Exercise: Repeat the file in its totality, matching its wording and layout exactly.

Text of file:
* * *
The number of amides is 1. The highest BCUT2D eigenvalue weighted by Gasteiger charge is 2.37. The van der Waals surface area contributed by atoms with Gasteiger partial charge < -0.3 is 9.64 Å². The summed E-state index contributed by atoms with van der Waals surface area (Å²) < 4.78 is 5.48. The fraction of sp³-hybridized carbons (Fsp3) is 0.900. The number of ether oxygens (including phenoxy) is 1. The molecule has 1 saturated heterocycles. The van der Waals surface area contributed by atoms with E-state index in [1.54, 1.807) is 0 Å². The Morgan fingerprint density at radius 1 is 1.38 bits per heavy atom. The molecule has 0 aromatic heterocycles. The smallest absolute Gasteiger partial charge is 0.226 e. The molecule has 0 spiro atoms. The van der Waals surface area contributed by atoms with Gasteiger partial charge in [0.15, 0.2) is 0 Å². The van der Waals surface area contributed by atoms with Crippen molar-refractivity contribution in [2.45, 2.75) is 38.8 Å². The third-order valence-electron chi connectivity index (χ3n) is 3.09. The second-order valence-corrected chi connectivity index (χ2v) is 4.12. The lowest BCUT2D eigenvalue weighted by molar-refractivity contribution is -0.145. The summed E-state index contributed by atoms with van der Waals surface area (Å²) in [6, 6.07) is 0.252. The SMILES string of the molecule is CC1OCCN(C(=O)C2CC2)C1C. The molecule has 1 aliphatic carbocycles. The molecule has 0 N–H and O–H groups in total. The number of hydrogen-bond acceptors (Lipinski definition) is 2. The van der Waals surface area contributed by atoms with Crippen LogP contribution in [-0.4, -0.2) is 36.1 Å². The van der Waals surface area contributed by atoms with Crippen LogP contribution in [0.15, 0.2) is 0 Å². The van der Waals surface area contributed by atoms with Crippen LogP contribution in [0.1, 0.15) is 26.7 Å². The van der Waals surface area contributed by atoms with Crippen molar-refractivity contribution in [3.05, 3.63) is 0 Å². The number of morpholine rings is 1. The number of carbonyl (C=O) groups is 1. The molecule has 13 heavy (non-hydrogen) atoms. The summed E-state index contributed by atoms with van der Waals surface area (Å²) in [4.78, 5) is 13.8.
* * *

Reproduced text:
The number of amides is 1. The highest BCUT2D eigenvalue weighted by Gasteiger charge is 2.37. The van der Waals surface area contributed by atoms with Gasteiger partial charge < -0.3 is 9.64 Å². The summed E-state index contributed by atoms with van der Waals surface area (Å²) < 4.78 is 5.48. The fraction of sp³-hybridized carbons (Fsp3) is 0.900. The number of ether oxygens (including phenoxy) is 1. The molecule has 1 saturated heterocycles. The van der Waals surface area contributed by atoms with E-state index in [1.54, 1.807) is 0 Å². The Morgan fingerprint density at radius 1 is 1.38 bits per heavy atom. The molecule has 0 aromatic heterocycles. The smallest absolute Gasteiger partial charge is 0.226 e. The molecule has 0 spiro atoms. The van der Waals surface area contributed by atoms with Gasteiger partial charge in [0.15, 0.2) is 0 Å². The van der Waals surface area contributed by atoms with Crippen molar-refractivity contribution in [2.45, 2.75) is 38.8 Å². The third-order valence-electron chi connectivity index (χ3n) is 3.09. The second-order valence-corrected chi connectivity index (χ2v) is 4.12. The lowest BCUT2D eigenvalue weighted by molar-refractivity contribution is -0.145. The summed E-state index contributed by atoms with van der Waals surface area (Å²) in [6, 6.07) is 0.252. The SMILES string of the molecule is CC1OCCN(C(=O)C2CC2)C1C. The molecule has 1 aliphatic carbocycles. The molecule has 0 N–H and O–H groups in total. The number of hydrogen-bond acceptors (Lipinski definition) is 2. The van der Waals surface area contributed by atoms with Crippen LogP contribution in [-0.4, -0.2) is 36.1 Å². The van der Waals surface area contributed by atoms with Crippen LogP contribution in [0.15, 0.2) is 0 Å². The van der Waals surface area contributed by atoms with Crippen LogP contribution in [0.1, 0.15) is 26.7 Å². The van der Waals surface area contributed by atoms with Crippen molar-refractivity contribution in [3.05, 3.63) is 0 Å². The number of morpholine rings is 1. The number of carbonyl (C=O) groups is 1. The molecule has 13 heavy (non-hydrogen) atoms. The summed E-state index contributed by atoms with van der Waals surface area (Å²) in [4.78, 5) is 13.8.